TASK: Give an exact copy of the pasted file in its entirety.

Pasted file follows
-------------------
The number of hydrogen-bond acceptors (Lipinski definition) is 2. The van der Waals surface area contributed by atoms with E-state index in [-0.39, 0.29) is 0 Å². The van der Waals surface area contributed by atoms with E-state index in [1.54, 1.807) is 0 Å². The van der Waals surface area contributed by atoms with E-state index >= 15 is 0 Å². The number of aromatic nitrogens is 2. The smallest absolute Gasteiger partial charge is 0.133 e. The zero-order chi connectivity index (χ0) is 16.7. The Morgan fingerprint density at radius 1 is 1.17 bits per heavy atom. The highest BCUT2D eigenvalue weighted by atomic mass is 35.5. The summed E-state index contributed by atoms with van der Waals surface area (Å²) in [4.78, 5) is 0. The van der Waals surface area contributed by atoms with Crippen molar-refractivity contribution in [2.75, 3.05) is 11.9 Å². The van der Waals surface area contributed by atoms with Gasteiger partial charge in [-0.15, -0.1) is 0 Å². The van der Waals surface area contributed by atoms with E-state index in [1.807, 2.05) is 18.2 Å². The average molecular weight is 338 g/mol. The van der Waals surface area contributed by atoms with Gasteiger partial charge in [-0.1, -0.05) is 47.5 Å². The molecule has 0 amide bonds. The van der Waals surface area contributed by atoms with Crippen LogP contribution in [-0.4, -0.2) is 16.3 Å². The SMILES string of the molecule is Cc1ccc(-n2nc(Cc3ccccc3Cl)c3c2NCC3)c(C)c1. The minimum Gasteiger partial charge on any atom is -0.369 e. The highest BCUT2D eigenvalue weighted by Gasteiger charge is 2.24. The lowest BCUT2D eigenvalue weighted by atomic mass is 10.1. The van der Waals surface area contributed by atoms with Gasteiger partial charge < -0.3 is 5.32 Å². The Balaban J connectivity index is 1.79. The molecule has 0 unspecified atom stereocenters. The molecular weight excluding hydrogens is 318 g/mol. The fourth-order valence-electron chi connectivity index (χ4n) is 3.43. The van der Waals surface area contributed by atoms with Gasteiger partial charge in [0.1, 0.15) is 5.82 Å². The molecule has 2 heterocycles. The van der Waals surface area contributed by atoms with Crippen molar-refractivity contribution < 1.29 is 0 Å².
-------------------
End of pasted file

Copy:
The number of hydrogen-bond acceptors (Lipinski definition) is 2. The van der Waals surface area contributed by atoms with E-state index in [-0.39, 0.29) is 0 Å². The van der Waals surface area contributed by atoms with E-state index in [1.54, 1.807) is 0 Å². The van der Waals surface area contributed by atoms with E-state index >= 15 is 0 Å². The number of aromatic nitrogens is 2. The smallest absolute Gasteiger partial charge is 0.133 e. The zero-order chi connectivity index (χ0) is 16.7. The Morgan fingerprint density at radius 1 is 1.17 bits per heavy atom. The highest BCUT2D eigenvalue weighted by atomic mass is 35.5. The summed E-state index contributed by atoms with van der Waals surface area (Å²) in [4.78, 5) is 0. The van der Waals surface area contributed by atoms with Crippen molar-refractivity contribution in [2.75, 3.05) is 11.9 Å². The van der Waals surface area contributed by atoms with Gasteiger partial charge in [-0.15, -0.1) is 0 Å². The van der Waals surface area contributed by atoms with E-state index in [1.807, 2.05) is 18.2 Å². The average molecular weight is 338 g/mol. The van der Waals surface area contributed by atoms with Gasteiger partial charge in [-0.1, -0.05) is 47.5 Å². The molecule has 0 amide bonds. The van der Waals surface area contributed by atoms with Crippen LogP contribution in [-0.4, -0.2) is 16.3 Å². The SMILES string of the molecule is Cc1ccc(-n2nc(Cc3ccccc3Cl)c3c2NCC3)c(C)c1. The minimum Gasteiger partial charge on any atom is -0.369 e. The highest BCUT2D eigenvalue weighted by Gasteiger charge is 2.24. The lowest BCUT2D eigenvalue weighted by atomic mass is 10.1. The van der Waals surface area contributed by atoms with Gasteiger partial charge < -0.3 is 5.32 Å². The Balaban J connectivity index is 1.79. The molecule has 0 unspecified atom stereocenters. The molecular weight excluding hydrogens is 318 g/mol. The fourth-order valence-electron chi connectivity index (χ4n) is 3.43. The van der Waals surface area contributed by atoms with Gasteiger partial charge in [0.1, 0.15) is 5.82 Å². The molecule has 2 heterocycles. The van der Waals surface area contributed by atoms with Crippen molar-refractivity contribution < 1.29 is 0 Å².